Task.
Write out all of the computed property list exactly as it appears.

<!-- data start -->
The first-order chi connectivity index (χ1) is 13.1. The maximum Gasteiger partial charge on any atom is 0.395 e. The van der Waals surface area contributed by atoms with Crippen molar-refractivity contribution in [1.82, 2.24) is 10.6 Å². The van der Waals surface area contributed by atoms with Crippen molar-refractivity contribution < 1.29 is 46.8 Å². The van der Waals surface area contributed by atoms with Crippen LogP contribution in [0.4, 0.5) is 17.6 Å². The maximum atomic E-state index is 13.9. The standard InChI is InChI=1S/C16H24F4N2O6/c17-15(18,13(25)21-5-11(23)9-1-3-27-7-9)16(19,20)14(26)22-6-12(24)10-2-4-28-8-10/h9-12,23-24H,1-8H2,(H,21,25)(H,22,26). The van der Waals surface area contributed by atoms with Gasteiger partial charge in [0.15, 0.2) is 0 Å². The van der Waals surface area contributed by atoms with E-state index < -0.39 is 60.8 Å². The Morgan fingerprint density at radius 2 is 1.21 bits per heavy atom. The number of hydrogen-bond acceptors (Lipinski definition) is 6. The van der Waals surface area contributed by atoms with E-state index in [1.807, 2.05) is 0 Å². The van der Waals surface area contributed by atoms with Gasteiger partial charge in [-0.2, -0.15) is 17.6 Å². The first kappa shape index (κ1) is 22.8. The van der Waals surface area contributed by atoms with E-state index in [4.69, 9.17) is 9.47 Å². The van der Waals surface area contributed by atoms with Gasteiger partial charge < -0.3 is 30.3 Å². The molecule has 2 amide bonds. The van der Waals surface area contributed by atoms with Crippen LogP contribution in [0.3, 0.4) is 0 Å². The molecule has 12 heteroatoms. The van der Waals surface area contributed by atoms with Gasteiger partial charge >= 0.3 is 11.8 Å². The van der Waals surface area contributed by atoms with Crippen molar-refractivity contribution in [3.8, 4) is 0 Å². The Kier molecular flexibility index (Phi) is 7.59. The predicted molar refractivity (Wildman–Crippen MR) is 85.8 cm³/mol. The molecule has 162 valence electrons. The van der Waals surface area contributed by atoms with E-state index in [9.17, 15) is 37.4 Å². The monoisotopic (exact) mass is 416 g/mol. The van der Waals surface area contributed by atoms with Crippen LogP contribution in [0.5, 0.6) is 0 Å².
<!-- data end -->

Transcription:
The first-order chi connectivity index (χ1) is 13.1. The maximum Gasteiger partial charge on any atom is 0.395 e. The van der Waals surface area contributed by atoms with Crippen molar-refractivity contribution in [1.82, 2.24) is 10.6 Å². The van der Waals surface area contributed by atoms with Crippen molar-refractivity contribution < 1.29 is 46.8 Å². The van der Waals surface area contributed by atoms with Crippen LogP contribution in [0.4, 0.5) is 17.6 Å². The maximum atomic E-state index is 13.9. The standard InChI is InChI=1S/C16H24F4N2O6/c17-15(18,13(25)21-5-11(23)9-1-3-27-7-9)16(19,20)14(26)22-6-12(24)10-2-4-28-8-10/h9-12,23-24H,1-8H2,(H,21,25)(H,22,26). The van der Waals surface area contributed by atoms with Gasteiger partial charge in [0.15, 0.2) is 0 Å². The van der Waals surface area contributed by atoms with E-state index < -0.39 is 60.8 Å². The Morgan fingerprint density at radius 2 is 1.21 bits per heavy atom. The number of hydrogen-bond acceptors (Lipinski definition) is 6. The van der Waals surface area contributed by atoms with E-state index in [1.807, 2.05) is 0 Å². The van der Waals surface area contributed by atoms with Gasteiger partial charge in [-0.2, -0.15) is 17.6 Å². The first kappa shape index (κ1) is 22.8. The van der Waals surface area contributed by atoms with E-state index in [4.69, 9.17) is 9.47 Å². The van der Waals surface area contributed by atoms with Gasteiger partial charge < -0.3 is 30.3 Å². The molecule has 2 amide bonds. The van der Waals surface area contributed by atoms with Crippen LogP contribution in [0.3, 0.4) is 0 Å². The molecule has 12 heteroatoms. The van der Waals surface area contributed by atoms with Gasteiger partial charge >= 0.3 is 11.8 Å². The van der Waals surface area contributed by atoms with Crippen molar-refractivity contribution in [3.8, 4) is 0 Å². The Kier molecular flexibility index (Phi) is 7.59. The predicted molar refractivity (Wildman–Crippen MR) is 85.8 cm³/mol. The molecule has 162 valence electrons. The van der Waals surface area contributed by atoms with E-state index in [9.17, 15) is 37.4 Å². The monoisotopic (exact) mass is 416 g/mol. The van der Waals surface area contributed by atoms with Crippen LogP contribution in [0.5, 0.6) is 0 Å².